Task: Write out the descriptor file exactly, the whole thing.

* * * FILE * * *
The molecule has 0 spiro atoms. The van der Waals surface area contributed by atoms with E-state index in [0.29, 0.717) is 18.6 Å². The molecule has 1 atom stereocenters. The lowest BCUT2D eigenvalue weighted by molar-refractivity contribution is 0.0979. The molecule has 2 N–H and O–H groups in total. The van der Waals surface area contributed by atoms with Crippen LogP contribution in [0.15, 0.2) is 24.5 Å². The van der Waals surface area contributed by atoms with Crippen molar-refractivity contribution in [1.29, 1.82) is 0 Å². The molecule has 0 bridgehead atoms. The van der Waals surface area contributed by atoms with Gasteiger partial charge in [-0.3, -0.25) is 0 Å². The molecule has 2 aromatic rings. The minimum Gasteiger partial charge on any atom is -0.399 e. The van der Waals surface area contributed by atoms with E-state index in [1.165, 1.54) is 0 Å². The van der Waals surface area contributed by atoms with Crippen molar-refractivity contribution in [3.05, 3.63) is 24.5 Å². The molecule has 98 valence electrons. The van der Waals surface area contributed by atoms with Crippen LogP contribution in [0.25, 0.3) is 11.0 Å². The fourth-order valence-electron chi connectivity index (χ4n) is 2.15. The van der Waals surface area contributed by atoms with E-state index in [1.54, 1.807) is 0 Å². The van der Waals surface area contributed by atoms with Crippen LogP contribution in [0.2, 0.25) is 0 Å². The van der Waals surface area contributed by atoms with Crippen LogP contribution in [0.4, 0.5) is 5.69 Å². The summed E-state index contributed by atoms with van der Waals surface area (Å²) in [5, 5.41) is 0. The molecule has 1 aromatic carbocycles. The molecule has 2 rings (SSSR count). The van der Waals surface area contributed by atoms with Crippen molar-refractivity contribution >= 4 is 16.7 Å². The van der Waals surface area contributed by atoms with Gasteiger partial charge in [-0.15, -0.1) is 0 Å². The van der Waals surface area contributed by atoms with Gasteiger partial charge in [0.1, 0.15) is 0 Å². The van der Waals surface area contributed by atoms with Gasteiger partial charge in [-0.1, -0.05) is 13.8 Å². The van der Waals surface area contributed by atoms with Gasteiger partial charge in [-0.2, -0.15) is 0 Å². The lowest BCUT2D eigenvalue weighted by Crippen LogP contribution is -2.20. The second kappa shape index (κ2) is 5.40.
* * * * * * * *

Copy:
The molecule has 0 spiro atoms. The van der Waals surface area contributed by atoms with E-state index in [0.29, 0.717) is 18.6 Å². The molecule has 1 atom stereocenters. The lowest BCUT2D eigenvalue weighted by molar-refractivity contribution is 0.0979. The molecule has 2 N–H and O–H groups in total. The van der Waals surface area contributed by atoms with Crippen LogP contribution in [0.15, 0.2) is 24.5 Å². The van der Waals surface area contributed by atoms with Crippen molar-refractivity contribution in [1.29, 1.82) is 0 Å². The molecule has 0 bridgehead atoms. The van der Waals surface area contributed by atoms with Gasteiger partial charge in [-0.3, -0.25) is 0 Å². The molecule has 2 aromatic rings. The minimum Gasteiger partial charge on any atom is -0.399 e. The van der Waals surface area contributed by atoms with E-state index in [1.165, 1.54) is 0 Å². The van der Waals surface area contributed by atoms with Crippen molar-refractivity contribution in [3.05, 3.63) is 24.5 Å². The molecule has 98 valence electrons. The van der Waals surface area contributed by atoms with Crippen LogP contribution in [0.25, 0.3) is 11.0 Å². The fourth-order valence-electron chi connectivity index (χ4n) is 2.15. The van der Waals surface area contributed by atoms with E-state index in [1.54, 1.807) is 0 Å². The van der Waals surface area contributed by atoms with Crippen LogP contribution in [0.2, 0.25) is 0 Å². The van der Waals surface area contributed by atoms with Crippen LogP contribution in [0.4, 0.5) is 5.69 Å². The summed E-state index contributed by atoms with van der Waals surface area (Å²) in [5, 5.41) is 0. The molecule has 1 aromatic carbocycles. The molecule has 2 rings (SSSR count). The van der Waals surface area contributed by atoms with Crippen molar-refractivity contribution >= 4 is 16.7 Å². The van der Waals surface area contributed by atoms with Gasteiger partial charge in [-0.15, -0.1) is 0 Å². The van der Waals surface area contributed by atoms with Gasteiger partial charge in [0.1, 0.15) is 0 Å². The van der Waals surface area contributed by atoms with Gasteiger partial charge in [-0.1, -0.05) is 13.8 Å². The van der Waals surface area contributed by atoms with Gasteiger partial charge in [-0.2, -0.15) is 0 Å². The lowest BCUT2D eigenvalue weighted by Crippen LogP contribution is -2.20. The second kappa shape index (κ2) is 5.40.